Hip pain can be hard to deal with and can interfere with your day-to-day activities. If you are missing out because of hip pain then it may be time to consider surgery.
What are Signs You Need a Hip Replacement?
Persistent hip pain and stiffness could signal something far more severe. These symptoms may point to a worn-out hip joint, advanced osteoarthritis, or they might indicate another issue. People who benefit from hip replacement surgery often have:
- Hip pain that limits everyday activities, such as walking or bending
- Hip pain that continues while resting, either day or night
- Stiffness in a hip that limits the ability to move or lift the leg
- Inadequate pain relief from anti-inflammatory drugs, physical therapy, or walking supports
There’s no set of rules that come with a hip replacement, and it is important to consider conservative treatment options before electing surgery. If you have tried conservative treatment options and are still in pain then it is time to get an evaluation from your orthopaedic surgeon. Your orthopaedic surgeon will review the results of your evaluation with you and discuss whether hip replacement surgery is the best method to relieve your pain and improve your mobility.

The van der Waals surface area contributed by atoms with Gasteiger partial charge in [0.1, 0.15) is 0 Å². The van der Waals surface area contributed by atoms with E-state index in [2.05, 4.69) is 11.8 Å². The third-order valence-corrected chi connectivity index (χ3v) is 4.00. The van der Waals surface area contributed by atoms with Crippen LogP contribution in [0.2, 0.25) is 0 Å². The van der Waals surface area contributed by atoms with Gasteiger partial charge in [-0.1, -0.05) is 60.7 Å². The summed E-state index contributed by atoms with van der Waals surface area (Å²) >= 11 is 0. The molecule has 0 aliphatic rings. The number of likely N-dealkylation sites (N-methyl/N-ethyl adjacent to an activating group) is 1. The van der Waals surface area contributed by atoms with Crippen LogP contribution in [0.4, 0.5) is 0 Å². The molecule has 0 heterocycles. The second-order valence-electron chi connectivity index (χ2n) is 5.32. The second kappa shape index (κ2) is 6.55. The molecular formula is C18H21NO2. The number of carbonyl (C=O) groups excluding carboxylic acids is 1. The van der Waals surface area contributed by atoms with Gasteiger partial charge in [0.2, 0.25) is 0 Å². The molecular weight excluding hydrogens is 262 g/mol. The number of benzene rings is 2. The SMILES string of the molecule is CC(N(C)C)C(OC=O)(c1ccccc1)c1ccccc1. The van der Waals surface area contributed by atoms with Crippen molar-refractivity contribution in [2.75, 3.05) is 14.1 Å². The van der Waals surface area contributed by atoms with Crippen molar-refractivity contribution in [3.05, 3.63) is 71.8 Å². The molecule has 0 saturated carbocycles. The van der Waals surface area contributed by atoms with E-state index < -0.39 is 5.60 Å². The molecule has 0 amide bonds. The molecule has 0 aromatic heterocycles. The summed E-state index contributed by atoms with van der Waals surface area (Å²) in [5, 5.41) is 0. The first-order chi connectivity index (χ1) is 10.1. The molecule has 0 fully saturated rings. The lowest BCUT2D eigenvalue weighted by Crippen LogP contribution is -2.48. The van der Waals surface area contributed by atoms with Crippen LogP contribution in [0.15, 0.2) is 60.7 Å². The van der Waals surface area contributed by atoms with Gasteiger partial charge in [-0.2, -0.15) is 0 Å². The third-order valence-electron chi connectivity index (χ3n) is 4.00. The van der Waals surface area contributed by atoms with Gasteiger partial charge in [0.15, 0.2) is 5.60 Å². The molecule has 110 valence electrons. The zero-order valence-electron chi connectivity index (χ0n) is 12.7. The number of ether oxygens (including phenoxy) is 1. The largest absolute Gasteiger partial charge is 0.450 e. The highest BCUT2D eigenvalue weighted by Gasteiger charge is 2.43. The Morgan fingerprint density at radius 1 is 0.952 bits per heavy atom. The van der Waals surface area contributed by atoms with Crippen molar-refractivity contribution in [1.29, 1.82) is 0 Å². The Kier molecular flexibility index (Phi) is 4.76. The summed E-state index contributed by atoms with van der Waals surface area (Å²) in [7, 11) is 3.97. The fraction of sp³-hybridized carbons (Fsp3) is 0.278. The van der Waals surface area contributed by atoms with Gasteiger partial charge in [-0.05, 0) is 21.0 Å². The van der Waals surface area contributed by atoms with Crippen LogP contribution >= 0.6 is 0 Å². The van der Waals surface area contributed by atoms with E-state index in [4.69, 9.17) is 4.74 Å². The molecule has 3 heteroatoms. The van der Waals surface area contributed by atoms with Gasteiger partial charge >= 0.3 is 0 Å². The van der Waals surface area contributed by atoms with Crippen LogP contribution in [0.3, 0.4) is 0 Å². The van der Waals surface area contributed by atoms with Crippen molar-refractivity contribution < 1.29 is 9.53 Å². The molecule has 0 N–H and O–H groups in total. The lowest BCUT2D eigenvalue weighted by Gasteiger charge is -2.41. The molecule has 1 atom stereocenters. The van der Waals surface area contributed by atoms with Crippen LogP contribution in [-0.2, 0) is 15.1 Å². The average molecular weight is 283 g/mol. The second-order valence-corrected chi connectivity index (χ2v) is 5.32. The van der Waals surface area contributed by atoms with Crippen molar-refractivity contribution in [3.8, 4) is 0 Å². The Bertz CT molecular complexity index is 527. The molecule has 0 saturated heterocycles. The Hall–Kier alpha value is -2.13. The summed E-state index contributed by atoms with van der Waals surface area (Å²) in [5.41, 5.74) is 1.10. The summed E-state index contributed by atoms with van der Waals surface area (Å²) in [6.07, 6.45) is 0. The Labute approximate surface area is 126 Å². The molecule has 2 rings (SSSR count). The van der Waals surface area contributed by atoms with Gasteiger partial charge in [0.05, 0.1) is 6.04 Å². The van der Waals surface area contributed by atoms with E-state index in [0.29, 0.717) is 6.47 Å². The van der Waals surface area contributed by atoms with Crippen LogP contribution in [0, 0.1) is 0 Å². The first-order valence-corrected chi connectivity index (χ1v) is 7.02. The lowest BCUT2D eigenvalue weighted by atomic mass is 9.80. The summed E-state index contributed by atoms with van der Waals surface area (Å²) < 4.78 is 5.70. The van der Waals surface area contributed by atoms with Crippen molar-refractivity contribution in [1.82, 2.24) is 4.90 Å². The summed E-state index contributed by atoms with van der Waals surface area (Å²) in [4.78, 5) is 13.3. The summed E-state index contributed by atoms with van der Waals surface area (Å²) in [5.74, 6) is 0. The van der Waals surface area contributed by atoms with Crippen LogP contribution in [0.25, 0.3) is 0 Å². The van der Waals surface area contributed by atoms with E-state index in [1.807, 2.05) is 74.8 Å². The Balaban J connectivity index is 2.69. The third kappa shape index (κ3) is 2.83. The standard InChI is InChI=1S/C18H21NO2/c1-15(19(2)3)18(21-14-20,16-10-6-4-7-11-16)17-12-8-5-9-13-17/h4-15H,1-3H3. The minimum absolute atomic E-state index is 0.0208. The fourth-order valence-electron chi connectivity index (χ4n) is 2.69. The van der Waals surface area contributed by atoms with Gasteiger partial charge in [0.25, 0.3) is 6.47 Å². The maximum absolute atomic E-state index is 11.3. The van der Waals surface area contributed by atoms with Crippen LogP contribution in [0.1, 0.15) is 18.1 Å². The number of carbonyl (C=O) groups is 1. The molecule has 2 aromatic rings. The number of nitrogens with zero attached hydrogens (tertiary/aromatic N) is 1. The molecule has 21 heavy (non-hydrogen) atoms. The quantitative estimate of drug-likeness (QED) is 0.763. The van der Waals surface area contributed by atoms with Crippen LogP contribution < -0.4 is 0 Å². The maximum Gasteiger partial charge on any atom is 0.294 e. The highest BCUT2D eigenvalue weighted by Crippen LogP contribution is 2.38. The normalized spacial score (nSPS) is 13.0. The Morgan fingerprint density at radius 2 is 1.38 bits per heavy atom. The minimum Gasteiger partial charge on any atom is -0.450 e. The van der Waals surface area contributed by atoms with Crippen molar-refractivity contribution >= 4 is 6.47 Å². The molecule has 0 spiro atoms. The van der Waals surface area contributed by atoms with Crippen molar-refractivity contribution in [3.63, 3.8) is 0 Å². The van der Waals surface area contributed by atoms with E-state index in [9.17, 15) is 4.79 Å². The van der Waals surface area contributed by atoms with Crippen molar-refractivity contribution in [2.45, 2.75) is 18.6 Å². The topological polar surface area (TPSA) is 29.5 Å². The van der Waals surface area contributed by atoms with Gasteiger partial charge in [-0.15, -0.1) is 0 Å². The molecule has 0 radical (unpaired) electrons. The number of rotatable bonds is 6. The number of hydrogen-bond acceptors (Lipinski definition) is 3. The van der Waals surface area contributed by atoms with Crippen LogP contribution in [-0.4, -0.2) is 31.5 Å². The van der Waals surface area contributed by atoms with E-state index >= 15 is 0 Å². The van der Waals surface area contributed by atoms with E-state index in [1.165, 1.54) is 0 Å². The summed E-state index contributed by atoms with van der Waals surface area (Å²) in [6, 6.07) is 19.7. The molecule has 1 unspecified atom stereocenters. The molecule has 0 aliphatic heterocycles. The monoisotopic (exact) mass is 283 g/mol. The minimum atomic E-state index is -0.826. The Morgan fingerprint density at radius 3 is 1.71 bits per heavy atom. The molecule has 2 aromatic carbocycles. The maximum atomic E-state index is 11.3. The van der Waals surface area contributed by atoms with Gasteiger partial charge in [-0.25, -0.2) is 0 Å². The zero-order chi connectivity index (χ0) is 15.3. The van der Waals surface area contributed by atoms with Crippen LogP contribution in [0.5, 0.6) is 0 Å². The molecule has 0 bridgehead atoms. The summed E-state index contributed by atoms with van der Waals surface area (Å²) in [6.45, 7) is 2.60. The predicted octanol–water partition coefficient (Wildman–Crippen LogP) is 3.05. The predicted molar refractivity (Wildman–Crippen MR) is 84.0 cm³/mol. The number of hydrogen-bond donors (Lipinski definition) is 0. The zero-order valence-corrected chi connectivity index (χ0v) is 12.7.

What Happens During Hip Replacement Surgery?
A traditional hip replacement involves an incision several inches long over the hip joint. A newer approach uses 1 or 2 smaller incisions to do the surgery. This is called minimally invasive hip replacement. During hip replacement, a surgeon removes the damaged sections of your hip joint and replaces them with parts usually constructed of metal, ceramic and very hard plastic. This artificial joint (prosthesis) helps reduce pain and improve function. After surgery, patients may spend several hours in a recovery room while the surgical anesthesia wears off. Afterwards, a patient typically is taken to a hospital room where 1 to 2 days are spent recovering before discharge.
What Does the Recovery Time Frame Look Like?
Although recovery after a total hip replacement varies by individual, there are some common milestones. Within 24 hours of undergoing hip replacement surgery, most patients are encouraged to walk with the aid of a walker or other assistive device. A nurse or physical therapist will teach patients how to move safely while protecting the new hip as it heals. Many people attend outpatient appointments 1 to 3 times a week for 6 to 8 weeks after surgery. Hip stretching and exercises are encouraged even after physical therapy formally ends. Severe and/or worsening pain should be reported immediately to your physical therapist or doctor.
After recovery, people with hip replacements typically report less pain, better hip function, and improved ability to work and socialize. Post-surgical results will differ from patient to patient. People are encouraged to discuss reasonable expectations with their surgeons.
Deciding to have hip replacement surgery can be difficult. If you’re dealing with adverse symptoms associated with hip damage, call our office at 830.625.0009 or request an appointment online. Our orthopedic specialists can help you decide if hip replacement surgery is a good treatment for you.